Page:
Portable Charging From A Battery

Discussion in 'Nexus 7 (2nd Gen)' started by Music, Apr 23, 2014.

  1. Music

    Music Senior Member

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    I am interested in building a portable charger for the Nexus 7-2 that uses a battery pack, like a 6-cell NiCd car pack. I have seen some YouTube videos that involve a 9V, a 5V regulator, and a couple resistors for the data lines? I figured that you only need the battery and regulator?

    eBay has some imported solar chargers that are not very expensive, and might work if you are outdoors with good weather. I have also seen a reference to a hand-crank charger.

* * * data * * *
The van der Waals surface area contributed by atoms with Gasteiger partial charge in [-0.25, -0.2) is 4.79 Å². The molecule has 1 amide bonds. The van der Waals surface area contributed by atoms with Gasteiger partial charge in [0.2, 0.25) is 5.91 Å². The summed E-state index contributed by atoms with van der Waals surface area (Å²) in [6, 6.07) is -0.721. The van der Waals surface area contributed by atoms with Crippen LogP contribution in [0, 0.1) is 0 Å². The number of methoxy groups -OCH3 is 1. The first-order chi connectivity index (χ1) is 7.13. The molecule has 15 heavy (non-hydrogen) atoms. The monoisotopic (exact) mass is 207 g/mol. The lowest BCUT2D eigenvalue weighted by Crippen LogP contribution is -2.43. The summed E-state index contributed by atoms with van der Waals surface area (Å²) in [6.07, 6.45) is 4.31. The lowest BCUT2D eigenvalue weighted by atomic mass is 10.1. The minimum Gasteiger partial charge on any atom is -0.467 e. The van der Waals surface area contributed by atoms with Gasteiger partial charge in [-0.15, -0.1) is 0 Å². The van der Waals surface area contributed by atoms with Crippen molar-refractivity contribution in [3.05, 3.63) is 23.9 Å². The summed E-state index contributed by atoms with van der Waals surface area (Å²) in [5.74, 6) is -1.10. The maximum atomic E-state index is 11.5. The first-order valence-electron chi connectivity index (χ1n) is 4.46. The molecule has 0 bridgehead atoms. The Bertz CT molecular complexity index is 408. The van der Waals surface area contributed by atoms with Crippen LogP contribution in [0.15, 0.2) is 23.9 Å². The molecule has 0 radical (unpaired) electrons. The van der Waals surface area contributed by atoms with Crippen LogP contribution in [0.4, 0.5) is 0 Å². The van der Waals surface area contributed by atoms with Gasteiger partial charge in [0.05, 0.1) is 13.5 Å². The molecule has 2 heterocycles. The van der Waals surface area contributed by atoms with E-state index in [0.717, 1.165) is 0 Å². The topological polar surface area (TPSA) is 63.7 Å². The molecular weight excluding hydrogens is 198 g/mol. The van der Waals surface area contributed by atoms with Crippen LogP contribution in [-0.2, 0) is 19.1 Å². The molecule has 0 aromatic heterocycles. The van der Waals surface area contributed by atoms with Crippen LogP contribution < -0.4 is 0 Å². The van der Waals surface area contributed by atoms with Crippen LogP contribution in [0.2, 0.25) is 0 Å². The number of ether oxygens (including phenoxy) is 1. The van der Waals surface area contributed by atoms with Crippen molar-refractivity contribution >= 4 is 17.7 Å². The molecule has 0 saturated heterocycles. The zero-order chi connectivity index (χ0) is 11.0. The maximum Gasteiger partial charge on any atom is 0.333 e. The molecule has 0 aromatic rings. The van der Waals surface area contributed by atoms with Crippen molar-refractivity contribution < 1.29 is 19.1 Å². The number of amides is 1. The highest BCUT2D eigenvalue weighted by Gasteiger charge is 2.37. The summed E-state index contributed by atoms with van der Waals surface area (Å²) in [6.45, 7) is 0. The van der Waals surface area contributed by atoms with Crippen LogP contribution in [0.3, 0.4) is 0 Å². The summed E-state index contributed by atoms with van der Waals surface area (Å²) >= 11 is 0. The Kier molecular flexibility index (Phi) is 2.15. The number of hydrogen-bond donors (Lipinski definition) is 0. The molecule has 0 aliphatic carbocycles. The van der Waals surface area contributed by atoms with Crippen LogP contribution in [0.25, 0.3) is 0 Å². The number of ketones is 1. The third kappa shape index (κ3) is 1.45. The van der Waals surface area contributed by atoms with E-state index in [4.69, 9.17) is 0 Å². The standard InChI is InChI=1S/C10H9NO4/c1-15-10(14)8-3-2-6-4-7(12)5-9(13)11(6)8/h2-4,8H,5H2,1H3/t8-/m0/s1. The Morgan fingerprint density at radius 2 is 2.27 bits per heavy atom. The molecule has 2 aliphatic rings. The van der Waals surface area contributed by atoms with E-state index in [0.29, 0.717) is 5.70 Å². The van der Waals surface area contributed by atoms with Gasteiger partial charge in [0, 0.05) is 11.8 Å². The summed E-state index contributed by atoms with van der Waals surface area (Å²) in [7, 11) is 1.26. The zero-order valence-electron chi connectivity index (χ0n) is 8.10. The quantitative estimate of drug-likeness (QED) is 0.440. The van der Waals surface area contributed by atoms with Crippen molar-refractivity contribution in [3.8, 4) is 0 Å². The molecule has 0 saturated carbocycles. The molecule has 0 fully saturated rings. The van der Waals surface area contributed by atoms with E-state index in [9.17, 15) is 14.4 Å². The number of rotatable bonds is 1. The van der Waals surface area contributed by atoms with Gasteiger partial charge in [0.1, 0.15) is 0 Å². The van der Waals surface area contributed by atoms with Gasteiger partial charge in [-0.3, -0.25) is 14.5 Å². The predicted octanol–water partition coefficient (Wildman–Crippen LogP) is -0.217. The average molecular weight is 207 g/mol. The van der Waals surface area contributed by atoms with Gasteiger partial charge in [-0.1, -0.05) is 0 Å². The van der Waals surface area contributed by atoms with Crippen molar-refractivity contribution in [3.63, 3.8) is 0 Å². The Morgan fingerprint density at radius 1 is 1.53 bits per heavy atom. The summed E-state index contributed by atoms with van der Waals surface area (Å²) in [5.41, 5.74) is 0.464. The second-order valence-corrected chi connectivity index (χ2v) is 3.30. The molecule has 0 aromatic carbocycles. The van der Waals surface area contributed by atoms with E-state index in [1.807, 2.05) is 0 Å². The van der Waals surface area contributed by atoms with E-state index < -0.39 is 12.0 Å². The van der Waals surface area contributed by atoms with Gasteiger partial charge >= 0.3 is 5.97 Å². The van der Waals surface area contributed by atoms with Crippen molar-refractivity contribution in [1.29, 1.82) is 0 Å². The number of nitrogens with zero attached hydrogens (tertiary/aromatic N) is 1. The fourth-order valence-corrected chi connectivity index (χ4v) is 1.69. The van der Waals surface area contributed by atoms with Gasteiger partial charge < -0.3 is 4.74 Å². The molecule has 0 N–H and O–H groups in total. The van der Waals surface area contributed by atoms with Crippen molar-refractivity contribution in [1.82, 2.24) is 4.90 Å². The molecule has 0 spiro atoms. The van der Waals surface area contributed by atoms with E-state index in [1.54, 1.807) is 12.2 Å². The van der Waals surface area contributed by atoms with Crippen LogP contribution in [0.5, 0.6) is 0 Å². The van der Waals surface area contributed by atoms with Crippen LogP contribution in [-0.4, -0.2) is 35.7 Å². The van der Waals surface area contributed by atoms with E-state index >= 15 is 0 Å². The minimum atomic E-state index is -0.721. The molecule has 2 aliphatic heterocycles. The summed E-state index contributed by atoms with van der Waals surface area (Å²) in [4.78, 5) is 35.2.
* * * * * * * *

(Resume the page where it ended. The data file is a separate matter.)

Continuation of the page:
I think I would rather go with the battery pack, as I can quickly charge (in 20 minutes) that in the car, but I would presume the extra battery would be enough for a day of walking, with the GPS tracking. I think even a couple 9V batteries would suffice, but I'd still need the adapter.

    Suggestions? I'd appreciated a link to a web page with a circuit diagram, and I have a Radio Shack handy, plus a Dollar-store.
     
  2. Spider

    Spider Administrator Staff Member

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    There's lots of solar chargers out there, I even came across a wind powered one the other day. I agree the battery pack would be the most practical and reliable. Have you tried Googling for instructions, you're probably not the first person to try building one. If I come across anything helpful, I'll let you know.:rolleyes:
     
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  3. Music